Even though genomic research has been around ever since a Czech monk named Gregor Mendel discovered the laws of heredity in the mid-19th century, the breakthrough that launched a thousand genomics startups around the world happened in 1995 when the genome of a free-living organism was sequenced for the first time in history – the infection-causing bacterium Haemophilus influenzae. A little less than a decade later, the publicly funded International Human Genome Sequencing Consortium announced that it had sequenced the human genome to near-completion.
Thanks to this, scientists are now able to detect diseases long before they become a severe threat. Cancers are, after all, nothing more than genetic mutations, and now that we know the complete structure of the human genome, we can hope to be able to detect them in the earliest stages. Even now, a procedure called “liquid biopsy” – developed by Bert Vogelstein, a Johns Hopkins oncology and pathology professor – can uncover the presence of even the tiniest amounts of tumor DNA in a blood sample.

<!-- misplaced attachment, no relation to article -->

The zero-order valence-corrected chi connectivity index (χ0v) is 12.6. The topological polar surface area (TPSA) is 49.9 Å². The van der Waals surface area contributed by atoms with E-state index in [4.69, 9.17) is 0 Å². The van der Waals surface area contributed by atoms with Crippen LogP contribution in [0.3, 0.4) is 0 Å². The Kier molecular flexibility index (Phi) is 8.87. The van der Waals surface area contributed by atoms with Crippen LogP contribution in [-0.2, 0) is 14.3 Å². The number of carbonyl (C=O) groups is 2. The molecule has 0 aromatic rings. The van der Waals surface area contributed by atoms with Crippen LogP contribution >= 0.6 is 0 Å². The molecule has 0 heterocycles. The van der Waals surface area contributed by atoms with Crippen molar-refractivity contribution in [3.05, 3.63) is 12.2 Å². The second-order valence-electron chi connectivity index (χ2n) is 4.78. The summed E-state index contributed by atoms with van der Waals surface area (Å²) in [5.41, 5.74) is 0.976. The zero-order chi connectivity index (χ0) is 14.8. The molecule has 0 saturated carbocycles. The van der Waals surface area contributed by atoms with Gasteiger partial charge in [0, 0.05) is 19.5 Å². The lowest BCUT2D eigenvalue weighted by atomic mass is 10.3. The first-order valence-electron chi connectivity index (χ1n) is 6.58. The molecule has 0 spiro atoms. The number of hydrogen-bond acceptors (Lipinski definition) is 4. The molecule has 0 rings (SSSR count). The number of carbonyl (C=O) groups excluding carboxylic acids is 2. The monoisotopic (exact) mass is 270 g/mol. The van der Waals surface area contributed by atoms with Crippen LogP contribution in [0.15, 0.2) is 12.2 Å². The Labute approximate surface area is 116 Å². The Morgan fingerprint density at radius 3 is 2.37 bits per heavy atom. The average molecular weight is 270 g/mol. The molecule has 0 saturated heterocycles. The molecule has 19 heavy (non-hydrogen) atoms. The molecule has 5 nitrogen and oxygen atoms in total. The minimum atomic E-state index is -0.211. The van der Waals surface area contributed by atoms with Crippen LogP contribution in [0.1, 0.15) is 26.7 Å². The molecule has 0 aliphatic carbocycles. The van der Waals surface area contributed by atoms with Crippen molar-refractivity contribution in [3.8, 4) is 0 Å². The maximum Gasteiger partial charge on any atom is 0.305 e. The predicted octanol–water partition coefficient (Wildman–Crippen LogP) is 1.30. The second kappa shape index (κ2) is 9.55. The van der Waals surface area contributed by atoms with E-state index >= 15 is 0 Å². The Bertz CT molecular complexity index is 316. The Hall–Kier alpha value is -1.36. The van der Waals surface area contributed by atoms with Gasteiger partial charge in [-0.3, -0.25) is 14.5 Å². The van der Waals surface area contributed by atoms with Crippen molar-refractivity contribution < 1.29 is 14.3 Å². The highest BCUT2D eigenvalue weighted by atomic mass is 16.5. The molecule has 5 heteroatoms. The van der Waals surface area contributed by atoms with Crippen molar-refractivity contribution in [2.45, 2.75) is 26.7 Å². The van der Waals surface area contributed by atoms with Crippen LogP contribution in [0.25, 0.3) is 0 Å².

A few innovative startups have already started providing highly personalized health recommendations based on patient’s DNA sequences: the original Human Genome Project costs the taxpayers over $3 billion, but nowadays, sequencing costs millions less! Finally, some companies work on smartphone apps that might save you a trip to the optometrist quite soon, and others who are currently modifying pigs genetically to grow inside them “human-compatible lungs, kidneys, and hearts.”
In case you wonder why you are not aware of any of this, it’s because most of these things are going on in China, whose Beijing Genomic Institute owns more sequencing machines than the entire United States. Their immediate plans: to sequence the genomes of almost every child in China!